Simon Srebnik was a Sonderkommando, one of the Jewish helpers who assisted the Nazis in burning the bodies of the dead.  The Nazis kept no records of the Jews who were killed.  The proof of the Holocaust depends on the testimony of the Sonderkommando Jews and the numerous survivors who witnessed the “extermination” of the Jews, but somehow managed to escape.

Each of these survivor stories must fit the basic premise that the Nazis had a plan, called “The Final Solution,” which was the plan to genocide the Jews.  This plan was discussed at the Wannsee Conference on January 20, 1942.  Yet, the gassing of the Jews began at Chelmno on December 7, 1941, before the conference was held.  Fortunately, the Nazis left witnesses alive to tell about it.

Jewish workers lived in the granary, the building in the background

Jewish workers lived in the granary, the building in the background  Photo Credit: Alan Collins

The Jewish workers, called the JudenKommando, who did the work of burning the corpses at Chelmno, were housed in the granary during the second phase of the killing at Chelmno. The granary is shown in the background of the photo above.

On the night of January 17 and 18, 1945, the SS men began taking the 47 Jewish workers out of the granary building and shooting them in groups of five, according to the two survivors, Shimon Srebnik and Mordechai Zurawski. The Jews defended themselves and two of the SS men were killed. According to the two survivors, the SS men then set fire to the granary.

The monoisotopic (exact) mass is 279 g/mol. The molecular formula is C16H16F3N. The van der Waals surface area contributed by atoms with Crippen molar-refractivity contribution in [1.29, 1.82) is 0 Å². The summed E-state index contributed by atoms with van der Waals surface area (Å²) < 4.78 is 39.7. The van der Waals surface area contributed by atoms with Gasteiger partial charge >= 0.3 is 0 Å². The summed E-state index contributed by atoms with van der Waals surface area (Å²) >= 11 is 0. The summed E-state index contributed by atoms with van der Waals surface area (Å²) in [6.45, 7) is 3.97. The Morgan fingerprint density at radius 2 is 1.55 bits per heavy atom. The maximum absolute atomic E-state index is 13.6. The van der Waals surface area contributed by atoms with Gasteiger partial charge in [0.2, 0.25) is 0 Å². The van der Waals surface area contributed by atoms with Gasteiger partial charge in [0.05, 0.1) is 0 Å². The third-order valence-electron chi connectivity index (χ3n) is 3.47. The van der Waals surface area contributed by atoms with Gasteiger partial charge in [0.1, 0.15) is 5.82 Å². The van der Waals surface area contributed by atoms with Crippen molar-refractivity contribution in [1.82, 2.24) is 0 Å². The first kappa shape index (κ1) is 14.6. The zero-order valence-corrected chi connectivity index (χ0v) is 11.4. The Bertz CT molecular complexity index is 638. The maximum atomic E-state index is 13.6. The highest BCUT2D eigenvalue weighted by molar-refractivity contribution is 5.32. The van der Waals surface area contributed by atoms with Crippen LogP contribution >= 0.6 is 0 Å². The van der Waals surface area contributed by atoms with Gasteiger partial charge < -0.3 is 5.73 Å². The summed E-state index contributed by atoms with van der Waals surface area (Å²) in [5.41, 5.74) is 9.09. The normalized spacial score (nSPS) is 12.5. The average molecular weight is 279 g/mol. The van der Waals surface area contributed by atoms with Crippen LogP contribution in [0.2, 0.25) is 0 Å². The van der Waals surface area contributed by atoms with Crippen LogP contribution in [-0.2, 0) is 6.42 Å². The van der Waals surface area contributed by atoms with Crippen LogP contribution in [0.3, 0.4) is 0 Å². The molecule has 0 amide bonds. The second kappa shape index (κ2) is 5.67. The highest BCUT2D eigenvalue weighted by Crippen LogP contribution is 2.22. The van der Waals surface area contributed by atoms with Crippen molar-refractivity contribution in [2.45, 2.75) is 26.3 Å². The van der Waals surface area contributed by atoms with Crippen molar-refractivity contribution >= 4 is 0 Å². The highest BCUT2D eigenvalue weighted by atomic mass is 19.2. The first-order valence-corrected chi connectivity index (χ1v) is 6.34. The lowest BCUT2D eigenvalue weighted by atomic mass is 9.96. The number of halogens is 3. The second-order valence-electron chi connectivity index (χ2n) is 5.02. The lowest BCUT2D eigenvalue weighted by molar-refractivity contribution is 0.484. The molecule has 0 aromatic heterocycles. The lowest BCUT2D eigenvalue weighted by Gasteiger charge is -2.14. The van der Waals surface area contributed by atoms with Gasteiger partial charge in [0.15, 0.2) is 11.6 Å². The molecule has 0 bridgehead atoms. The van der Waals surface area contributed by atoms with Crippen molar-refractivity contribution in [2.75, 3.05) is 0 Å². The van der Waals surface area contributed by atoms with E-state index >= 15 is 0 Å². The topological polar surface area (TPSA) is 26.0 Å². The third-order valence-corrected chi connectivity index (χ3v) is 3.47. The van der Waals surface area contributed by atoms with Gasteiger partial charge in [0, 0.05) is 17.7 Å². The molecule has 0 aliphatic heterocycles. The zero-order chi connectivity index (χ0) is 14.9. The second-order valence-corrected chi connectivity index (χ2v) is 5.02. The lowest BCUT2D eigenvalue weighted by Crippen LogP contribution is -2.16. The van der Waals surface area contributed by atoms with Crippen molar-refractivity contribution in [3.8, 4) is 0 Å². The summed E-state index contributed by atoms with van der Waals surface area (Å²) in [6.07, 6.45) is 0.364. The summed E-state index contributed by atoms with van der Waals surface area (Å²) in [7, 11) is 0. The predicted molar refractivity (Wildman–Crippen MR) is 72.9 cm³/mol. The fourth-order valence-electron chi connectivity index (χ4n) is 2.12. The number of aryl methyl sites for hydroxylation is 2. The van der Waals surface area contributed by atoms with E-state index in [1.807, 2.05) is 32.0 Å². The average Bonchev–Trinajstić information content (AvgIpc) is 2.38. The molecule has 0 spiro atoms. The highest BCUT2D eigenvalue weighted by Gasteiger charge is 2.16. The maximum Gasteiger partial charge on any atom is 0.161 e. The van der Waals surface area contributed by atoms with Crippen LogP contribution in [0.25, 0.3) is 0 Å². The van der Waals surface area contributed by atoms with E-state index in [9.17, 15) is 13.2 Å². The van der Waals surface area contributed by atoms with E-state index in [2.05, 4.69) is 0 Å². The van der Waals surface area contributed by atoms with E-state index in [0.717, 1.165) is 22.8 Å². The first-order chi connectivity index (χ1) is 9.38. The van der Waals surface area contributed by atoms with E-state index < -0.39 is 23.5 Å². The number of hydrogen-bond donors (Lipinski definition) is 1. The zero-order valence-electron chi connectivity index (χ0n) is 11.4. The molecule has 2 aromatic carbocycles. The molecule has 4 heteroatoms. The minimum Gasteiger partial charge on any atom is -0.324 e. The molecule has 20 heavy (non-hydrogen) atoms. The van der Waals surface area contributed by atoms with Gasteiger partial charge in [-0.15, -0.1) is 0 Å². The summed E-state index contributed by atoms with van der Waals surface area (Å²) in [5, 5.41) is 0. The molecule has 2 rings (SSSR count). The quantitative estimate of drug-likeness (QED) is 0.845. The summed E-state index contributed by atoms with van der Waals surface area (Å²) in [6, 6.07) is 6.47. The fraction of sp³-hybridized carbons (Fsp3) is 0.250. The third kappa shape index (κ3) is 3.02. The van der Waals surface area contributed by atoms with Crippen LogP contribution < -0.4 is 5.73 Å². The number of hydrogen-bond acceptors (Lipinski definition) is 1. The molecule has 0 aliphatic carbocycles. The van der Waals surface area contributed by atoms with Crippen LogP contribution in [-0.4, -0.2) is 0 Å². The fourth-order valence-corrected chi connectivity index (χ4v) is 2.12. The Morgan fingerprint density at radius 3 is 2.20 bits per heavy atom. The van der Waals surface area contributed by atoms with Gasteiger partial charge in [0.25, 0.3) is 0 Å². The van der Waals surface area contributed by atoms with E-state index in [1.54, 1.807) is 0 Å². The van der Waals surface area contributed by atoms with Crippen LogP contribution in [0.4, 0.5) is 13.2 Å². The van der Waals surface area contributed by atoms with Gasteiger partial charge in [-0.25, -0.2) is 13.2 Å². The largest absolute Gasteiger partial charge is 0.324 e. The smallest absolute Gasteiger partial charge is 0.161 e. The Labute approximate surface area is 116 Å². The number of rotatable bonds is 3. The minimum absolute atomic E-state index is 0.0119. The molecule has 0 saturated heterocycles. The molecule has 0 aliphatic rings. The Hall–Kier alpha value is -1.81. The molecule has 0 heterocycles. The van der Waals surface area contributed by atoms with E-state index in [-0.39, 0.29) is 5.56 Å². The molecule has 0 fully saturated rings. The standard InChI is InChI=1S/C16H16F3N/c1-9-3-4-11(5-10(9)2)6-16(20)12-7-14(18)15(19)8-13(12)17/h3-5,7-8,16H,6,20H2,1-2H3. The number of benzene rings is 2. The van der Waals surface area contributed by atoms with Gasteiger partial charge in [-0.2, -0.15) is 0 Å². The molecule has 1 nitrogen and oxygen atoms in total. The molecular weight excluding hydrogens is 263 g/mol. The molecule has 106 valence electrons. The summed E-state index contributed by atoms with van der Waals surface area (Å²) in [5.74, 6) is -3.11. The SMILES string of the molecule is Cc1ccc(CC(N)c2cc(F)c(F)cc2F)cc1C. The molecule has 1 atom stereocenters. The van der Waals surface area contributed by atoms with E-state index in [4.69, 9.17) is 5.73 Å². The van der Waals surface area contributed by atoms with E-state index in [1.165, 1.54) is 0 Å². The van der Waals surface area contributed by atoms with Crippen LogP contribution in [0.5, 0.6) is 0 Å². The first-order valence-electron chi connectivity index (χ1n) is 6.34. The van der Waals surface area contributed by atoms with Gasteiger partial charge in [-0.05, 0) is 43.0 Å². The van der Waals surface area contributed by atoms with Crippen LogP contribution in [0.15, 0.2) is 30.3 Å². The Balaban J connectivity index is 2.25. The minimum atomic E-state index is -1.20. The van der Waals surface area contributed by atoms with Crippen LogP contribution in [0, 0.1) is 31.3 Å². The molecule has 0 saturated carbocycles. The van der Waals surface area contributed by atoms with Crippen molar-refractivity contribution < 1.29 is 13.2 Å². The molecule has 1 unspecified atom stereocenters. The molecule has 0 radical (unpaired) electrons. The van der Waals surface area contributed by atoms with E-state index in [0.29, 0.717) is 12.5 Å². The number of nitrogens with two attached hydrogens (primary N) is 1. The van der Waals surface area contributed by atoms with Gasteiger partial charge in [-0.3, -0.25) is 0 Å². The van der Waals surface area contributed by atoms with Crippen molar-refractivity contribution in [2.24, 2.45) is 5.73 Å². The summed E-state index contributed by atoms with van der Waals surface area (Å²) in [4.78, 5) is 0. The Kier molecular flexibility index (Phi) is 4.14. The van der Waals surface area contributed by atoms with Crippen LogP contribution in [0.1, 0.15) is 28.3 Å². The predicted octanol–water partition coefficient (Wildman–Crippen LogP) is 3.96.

The price of Lanzmann’s documentary, with the testimony of numerous survivors, has now dwindled down to less than $40.00 but I have lost interest, and probably won’t buy it.  I’ve got better things to do.

P.S.  If you like fairy tales and such, read this blog post by Carolyn Yeager:

May 21, 2013

Did Adolf Eichmann set up the Theresienstadt ghetto? I don’t think so.

Filed under: Germany, Holocaust, World War II — Tags: , , — furtherglory @ 5:39 am

Claude Lanzmann’s new documentary film, featuring Benjamin Murmelstein and the Theresienstadt ghetto, has been getting a lot of ink in the press lately.

This quote is from an article which you can read in full here:

For three and a half hours, the viewer [of Lanzmann’s documentary] is taken through an exploration of Benjamin Murmelstein, the last president of the Jewish Council in the “model ghetto” of Theresienstadt in Nazi-annexed Czechoslovakia.

Set up by SS colonel Adolf Eichmann as a bogus town run by Jews themselves – a Potemkin village designed to dupe the world – Theresienstadt was one of the grimmest chapters in the long record of Nazi atrocities.

Theresienstadt was not in “Nazi-annexed Czechoslovakia” at that time; it was in the German protectorate of Bohemia and Moravia.  You can read all about Theresienstadt on my website here.

According to Wikipedia, Adolf Eichmann “was a German Nazi SS-Obersturmbannführer (lieutenant colonel) and one of the major organizers of the Holocaust. Because of his organizational talents and ideological reliability, Eichmann was charged by SS-Obergruppenführer Reinhard Heydrich with the task of facilitating and managing the logistics of mass deportation of Jews to ghettos and extermination camps in German-occupied Eastern Europe.”